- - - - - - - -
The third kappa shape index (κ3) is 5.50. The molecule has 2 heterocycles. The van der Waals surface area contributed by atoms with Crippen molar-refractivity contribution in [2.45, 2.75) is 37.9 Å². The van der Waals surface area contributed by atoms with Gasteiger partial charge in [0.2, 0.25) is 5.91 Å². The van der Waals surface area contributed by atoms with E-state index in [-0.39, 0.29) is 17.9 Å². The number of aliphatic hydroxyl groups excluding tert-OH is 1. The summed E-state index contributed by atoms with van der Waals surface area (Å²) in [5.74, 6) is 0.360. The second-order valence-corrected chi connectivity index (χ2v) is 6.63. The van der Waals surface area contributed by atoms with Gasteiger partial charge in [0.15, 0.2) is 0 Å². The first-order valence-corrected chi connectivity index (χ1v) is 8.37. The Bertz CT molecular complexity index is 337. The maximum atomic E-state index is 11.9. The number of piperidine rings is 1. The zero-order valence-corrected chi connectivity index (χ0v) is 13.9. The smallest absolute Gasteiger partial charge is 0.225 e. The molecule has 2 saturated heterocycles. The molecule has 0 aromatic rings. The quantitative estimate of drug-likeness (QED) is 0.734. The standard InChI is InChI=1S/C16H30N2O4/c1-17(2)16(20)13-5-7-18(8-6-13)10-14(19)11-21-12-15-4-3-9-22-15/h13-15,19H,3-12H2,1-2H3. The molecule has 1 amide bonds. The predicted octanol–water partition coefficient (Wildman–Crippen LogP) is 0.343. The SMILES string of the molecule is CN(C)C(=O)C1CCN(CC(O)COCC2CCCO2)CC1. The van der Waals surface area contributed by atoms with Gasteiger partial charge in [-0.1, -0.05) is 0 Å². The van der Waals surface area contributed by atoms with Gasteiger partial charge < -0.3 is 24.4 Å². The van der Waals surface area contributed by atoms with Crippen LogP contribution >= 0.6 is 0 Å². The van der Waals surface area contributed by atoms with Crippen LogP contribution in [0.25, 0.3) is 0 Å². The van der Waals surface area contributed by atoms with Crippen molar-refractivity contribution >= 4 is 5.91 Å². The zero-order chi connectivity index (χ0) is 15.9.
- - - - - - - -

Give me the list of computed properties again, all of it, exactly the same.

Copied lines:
The third kappa shape index (κ3) is 5.50. The molecule has 2 heterocycles. The van der Waals surface area contributed by atoms with Crippen molar-refractivity contribution in [2.45, 2.75) is 37.9 Å². The van der Waals surface area contributed by atoms with Gasteiger partial charge in [0.2, 0.25) is 5.91 Å². The van der Waals surface area contributed by atoms with E-state index in [-0.39, 0.29) is 17.9 Å². The number of aliphatic hydroxyl groups excluding tert-OH is 1. The summed E-state index contributed by atoms with van der Waals surface area (Å²) in [5.74, 6) is 0.360. The second-order valence-corrected chi connectivity index (χ2v) is 6.63. The van der Waals surface area contributed by atoms with Gasteiger partial charge in [0.15, 0.2) is 0 Å². The first-order valence-corrected chi connectivity index (χ1v) is 8.37. The Bertz CT molecular complexity index is 337. The maximum atomic E-state index is 11.9. The number of piperidine rings is 1. The zero-order valence-corrected chi connectivity index (χ0v) is 13.9. The smallest absolute Gasteiger partial charge is 0.225 e. The molecule has 2 saturated heterocycles. The molecule has 0 aromatic rings. The quantitative estimate of drug-likeness (QED) is 0.734. The standard InChI is InChI=1S/C16H30N2O4/c1-17(2)16(20)13-5-7-18(8-6-13)10-14(19)11-21-12-15-4-3-9-22-15/h13-15,19H,3-12H2,1-2H3. The molecule has 1 amide bonds. The predicted octanol–water partition coefficient (Wildman–Crippen LogP) is 0.343. The SMILES string of the molecule is CN(C)C(=O)C1CCN(CC(O)COCC2CCCO2)CC1. The van der Waals surface area contributed by atoms with Gasteiger partial charge in [-0.1, -0.05) is 0 Å². The van der Waals surface area contributed by atoms with Gasteiger partial charge < -0.3 is 24.4 Å². The van der Waals surface area contributed by atoms with Crippen LogP contribution >= 0.6 is 0 Å². The van der Waals surface area contributed by atoms with Crippen LogP contribution in [0.25, 0.3) is 0 Å². The van der Waals surface area contributed by atoms with Crippen molar-refractivity contribution >= 4 is 5.91 Å². The zero-order chi connectivity index (χ0) is 15.9.